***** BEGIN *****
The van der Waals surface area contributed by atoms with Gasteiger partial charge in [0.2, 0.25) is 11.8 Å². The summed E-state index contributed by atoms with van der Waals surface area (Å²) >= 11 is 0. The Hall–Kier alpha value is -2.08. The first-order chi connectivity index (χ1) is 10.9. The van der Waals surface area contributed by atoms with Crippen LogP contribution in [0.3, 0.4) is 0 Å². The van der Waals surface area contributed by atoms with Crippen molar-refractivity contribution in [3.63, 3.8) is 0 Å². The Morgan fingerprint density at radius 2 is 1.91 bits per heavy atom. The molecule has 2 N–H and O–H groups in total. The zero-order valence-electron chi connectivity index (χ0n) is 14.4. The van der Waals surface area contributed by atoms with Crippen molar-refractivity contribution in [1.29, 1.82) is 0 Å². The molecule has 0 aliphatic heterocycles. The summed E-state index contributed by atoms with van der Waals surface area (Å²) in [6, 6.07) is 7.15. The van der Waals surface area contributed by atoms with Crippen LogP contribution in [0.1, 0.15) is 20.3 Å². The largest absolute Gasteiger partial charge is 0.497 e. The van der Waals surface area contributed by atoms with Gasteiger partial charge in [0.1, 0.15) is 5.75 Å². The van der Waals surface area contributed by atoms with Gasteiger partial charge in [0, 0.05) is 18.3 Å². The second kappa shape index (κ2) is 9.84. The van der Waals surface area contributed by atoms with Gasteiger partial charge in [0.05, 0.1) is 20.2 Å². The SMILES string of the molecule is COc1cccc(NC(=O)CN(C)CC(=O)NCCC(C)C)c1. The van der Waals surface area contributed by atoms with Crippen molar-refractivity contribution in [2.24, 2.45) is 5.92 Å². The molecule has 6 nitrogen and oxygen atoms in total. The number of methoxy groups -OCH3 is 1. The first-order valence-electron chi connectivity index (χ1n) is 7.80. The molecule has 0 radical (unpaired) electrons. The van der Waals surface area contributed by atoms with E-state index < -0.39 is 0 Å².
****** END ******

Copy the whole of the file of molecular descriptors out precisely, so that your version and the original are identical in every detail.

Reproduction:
The van der Waals surface area contributed by atoms with Gasteiger partial charge in [0.2, 0.25) is 11.8 Å². The summed E-state index contributed by atoms with van der Waals surface area (Å²) >= 11 is 0. The Hall–Kier alpha value is -2.08. The first-order chi connectivity index (χ1) is 10.9. The van der Waals surface area contributed by atoms with Crippen LogP contribution in [0.3, 0.4) is 0 Å². The van der Waals surface area contributed by atoms with Crippen molar-refractivity contribution in [3.63, 3.8) is 0 Å². The Morgan fingerprint density at radius 2 is 1.91 bits per heavy atom. The molecule has 2 N–H and O–H groups in total. The zero-order valence-electron chi connectivity index (χ0n) is 14.4. The van der Waals surface area contributed by atoms with Crippen molar-refractivity contribution in [1.29, 1.82) is 0 Å². The molecule has 0 aliphatic heterocycles. The summed E-state index contributed by atoms with van der Waals surface area (Å²) in [6, 6.07) is 7.15. The van der Waals surface area contributed by atoms with Crippen LogP contribution in [0.1, 0.15) is 20.3 Å². The largest absolute Gasteiger partial charge is 0.497 e. The van der Waals surface area contributed by atoms with Gasteiger partial charge in [0.1, 0.15) is 5.75 Å². The van der Waals surface area contributed by atoms with Gasteiger partial charge in [0, 0.05) is 18.3 Å². The second kappa shape index (κ2) is 9.84. The van der Waals surface area contributed by atoms with Gasteiger partial charge in [0.05, 0.1) is 20.2 Å². The SMILES string of the molecule is COc1cccc(NC(=O)CN(C)CC(=O)NCCC(C)C)c1. The van der Waals surface area contributed by atoms with Crippen molar-refractivity contribution in [2.24, 2.45) is 5.92 Å². The molecule has 6 nitrogen and oxygen atoms in total. The number of methoxy groups -OCH3 is 1. The first-order valence-electron chi connectivity index (χ1n) is 7.80. The molecule has 0 radical (unpaired) electrons. The van der Waals surface area contributed by atoms with E-state index < -0.39 is 0 Å².